11. St. George’s Church, Czech Republic
During a funeral in 1968, St George’s Church’s roof collapsed, leaving most of the living to abandon it. Many people avoided going inside because they believed it was haunted.
Petr Koukl, a local resident and volunteer caretaker, wanted to raise the funds for its repair in 2012 but did not know how. During his art college thesis, Jakub Hadrava created the installation with his help. Before displaying the models in the church, he covered them with sheets made of plaster.
12. Edinburgh Castle, Scotland
The history of Edinburgh is macabre and long. Psychics and ghost hunters often declare Edinburgh as one of the most haunted cities in the world, and learning about its legends and tales is a fun (and sometimes scary) way to get to know it better.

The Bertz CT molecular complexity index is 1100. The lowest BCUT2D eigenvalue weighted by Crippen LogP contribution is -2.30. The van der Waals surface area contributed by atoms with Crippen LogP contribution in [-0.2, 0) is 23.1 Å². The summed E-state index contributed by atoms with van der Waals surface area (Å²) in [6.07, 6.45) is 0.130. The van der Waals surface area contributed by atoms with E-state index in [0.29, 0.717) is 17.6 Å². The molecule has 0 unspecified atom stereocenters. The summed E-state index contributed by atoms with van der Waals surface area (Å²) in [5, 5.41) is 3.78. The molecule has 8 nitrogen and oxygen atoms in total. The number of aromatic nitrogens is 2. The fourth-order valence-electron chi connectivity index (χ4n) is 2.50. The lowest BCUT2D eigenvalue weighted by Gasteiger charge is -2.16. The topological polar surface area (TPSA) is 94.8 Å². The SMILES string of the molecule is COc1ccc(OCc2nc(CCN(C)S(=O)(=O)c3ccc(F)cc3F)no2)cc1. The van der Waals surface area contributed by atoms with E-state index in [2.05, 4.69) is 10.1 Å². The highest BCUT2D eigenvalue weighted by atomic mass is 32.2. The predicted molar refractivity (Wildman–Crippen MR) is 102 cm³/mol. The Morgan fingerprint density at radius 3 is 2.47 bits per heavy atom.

During the 17th century, King James VI became so concerned about witchcraft that he created a frenzy throughout Edinburgh. Those who suffered from mental illness and those with knowledge of science were labeled witches and murdered senselessly.
Reports state that 300 to 500 of these women were dragged to a marketplace on the Royal Mile and burned alive.
13. Eastern State Penitentiary, Philadelphia
It was once the most prestigious and expensive prison in the world, but today Eastern State Penitentiary stands in ruin, with crumbling cellblocks and empty guard towers.
Throughout its 142-year history, it has witnessed suicides, madness, disease, murder, and torture, making it easy to imagine the spirits of troubled souls roaming the abandoned halls.
Several sources consider the prison, which closed in 1971, to be haunted.
It is said that Cellblock 12 is known for echoes and cackling; Cellblock 6 for shadowy figures darting along walls; and Cellblock 4 for ghostly visions. One of the towers has been reported to have a silhouette of a guard. Footsteps. Wails. Whispers. The same stories, over and over again.
14. Isla de las Munecas, Mexico
One of the main attractions of the channels is the Island of the Dolls, a chinampa in the Laguna de Teshuila.